4. The Clueless Ramble
I have watched a surprising number of smart candidates totally flub this question because of overthinking. Their answers sound something like this: “You mean about my job experience or about my schooling or what kind of information are you looking for?”
I know that these candidates are aiming to please and that “Tell me about yourself” can be interpreted in many different ways. However, asking for too much clarification only makes you look hesitant and confused. Dive right in with the approach that we outlined for you above. If they are looking for something else, they will ask you for it.
How to Answer the “Tell Me About Yourself” Interview Question
- Examples might include a hobby that you are passionate about like quilting, astronomy, chess, choral singing, golf, skiing, tennis, or antiquing.
- Interests like long-distance running or yoga that help to represent your healthy, energetic side are worth mentioning.
- Pursuits, like being an avid reader or solving crossword puzzles or brain teasers, will help to showcase your intellectual leaning.
- Interests like golf, tennis, and gourmet food might have some value if you would be entertaining clients in your new job. will demonstrate the seriousness of your character and commitment to the welfare of your community.
- Interactive roles like PTA volunteer, museum tour guide, fundraiser, or chair of a social club will help show your comfort with engaging others.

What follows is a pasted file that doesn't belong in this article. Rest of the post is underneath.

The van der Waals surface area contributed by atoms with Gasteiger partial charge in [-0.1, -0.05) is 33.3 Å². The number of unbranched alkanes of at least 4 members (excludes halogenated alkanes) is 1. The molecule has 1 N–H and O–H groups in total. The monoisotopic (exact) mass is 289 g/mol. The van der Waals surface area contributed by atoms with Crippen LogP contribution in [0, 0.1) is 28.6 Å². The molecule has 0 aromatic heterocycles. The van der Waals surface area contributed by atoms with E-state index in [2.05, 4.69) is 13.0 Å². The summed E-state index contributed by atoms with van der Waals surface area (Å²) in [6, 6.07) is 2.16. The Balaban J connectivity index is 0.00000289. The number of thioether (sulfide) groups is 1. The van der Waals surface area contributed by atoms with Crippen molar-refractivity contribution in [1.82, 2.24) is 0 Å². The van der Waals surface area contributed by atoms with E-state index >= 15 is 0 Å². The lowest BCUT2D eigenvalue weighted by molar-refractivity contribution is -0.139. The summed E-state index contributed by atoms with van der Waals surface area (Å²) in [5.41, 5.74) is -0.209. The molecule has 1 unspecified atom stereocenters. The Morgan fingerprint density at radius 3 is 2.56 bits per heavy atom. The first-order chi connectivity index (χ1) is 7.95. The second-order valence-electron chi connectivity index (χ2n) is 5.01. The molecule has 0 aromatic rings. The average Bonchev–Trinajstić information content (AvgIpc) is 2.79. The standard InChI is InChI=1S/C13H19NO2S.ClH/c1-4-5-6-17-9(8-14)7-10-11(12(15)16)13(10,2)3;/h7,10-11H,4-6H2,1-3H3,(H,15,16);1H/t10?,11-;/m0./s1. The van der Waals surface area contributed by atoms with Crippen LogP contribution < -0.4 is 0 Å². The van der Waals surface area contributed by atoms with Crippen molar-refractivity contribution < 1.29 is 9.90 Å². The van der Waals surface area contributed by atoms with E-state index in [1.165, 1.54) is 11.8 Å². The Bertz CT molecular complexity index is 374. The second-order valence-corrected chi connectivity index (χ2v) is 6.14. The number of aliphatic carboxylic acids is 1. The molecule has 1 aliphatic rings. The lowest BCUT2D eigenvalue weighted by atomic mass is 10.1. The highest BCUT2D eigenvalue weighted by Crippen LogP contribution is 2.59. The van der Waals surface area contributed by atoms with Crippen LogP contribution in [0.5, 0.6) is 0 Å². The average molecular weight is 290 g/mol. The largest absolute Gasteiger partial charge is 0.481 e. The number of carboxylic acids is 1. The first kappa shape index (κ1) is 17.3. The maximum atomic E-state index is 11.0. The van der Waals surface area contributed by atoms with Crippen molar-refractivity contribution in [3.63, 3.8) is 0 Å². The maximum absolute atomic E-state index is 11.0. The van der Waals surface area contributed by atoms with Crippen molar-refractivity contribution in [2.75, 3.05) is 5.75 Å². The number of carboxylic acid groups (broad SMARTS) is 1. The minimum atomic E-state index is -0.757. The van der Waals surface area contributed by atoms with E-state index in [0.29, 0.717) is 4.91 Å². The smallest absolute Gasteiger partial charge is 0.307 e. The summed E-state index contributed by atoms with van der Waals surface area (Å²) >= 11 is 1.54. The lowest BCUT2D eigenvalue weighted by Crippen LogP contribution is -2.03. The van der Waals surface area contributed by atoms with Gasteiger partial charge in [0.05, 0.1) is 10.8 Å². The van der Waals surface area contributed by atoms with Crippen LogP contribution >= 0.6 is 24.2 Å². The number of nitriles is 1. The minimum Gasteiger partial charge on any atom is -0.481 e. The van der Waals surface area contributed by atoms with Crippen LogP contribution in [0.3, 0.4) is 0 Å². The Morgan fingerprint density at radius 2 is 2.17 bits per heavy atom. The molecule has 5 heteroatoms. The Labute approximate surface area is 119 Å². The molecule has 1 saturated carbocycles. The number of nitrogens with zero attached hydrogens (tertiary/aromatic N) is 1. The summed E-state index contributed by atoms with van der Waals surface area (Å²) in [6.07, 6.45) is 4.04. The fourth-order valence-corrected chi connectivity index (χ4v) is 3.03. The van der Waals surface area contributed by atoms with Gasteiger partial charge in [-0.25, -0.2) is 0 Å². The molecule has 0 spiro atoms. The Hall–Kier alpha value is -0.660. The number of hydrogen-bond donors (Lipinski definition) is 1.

If it feels daunting to generate an answer from scratch, you can rely on a simple formula to construct your answer. The “present-past-future” formula is a way to share key background points while ending on a high note.
Examples of the Best Answers
The best answers to this request are honest, brief, and confidently delivered. Your goal is to share something interesting about yourself that illuminates who you are as a person and an employee.
Example Answer #1
When I’m not working, I like to spend time exploring with my dogs. I take them hiking, visiting historical sites, or even just walking around town. A surprising number of people are drawn to dogs, and I always enjoy talking with who I meet. I feel that communication is one of the most important aspects of my professional life as well. When talking with people, being able to guide the conversation in a particular direction is one of the ways I’ve been successful in different situations at the office.
Why It Works: In addition to sharing a seemingly unrelated fact (“she likes dogs!”) this answer also establishes that the candidate enjoys talking with people and understands the importance of communication—a valued skill in many roles.
Example Answer #2
I participate in charity walks several times a year. Recently, I did the Walk for Hunger and I have a few events planned for the summer and fall, as well. I walk for exercise with friends after work and on the weekends. I enjoy the fresh air, learning new routes, and connecting with new people. I also like the fundraising aspect, which has come in handy in my job. I’ve learned how to connect with people to increase their commitment to the cause.
Why It Works: This answer ties the candidate’s hobbies back to skills that are useful on the job and demonstrates that they’re responsible, community-minded person. Also, hobbies that involve fitness activities demonstrate energy and a commitment to health.
Example Answer #3
The past few years, I’ve gotten really into geocaching. I love the challenge of finding caches and spending time outdoors with friends. I like using my problem-solving skills to find the ones that are really well-hidden. Learning how people hide things—and where people are likely to look—has helped me tremendously in my design work. It’s all about learning to see things through someone else’s eyes.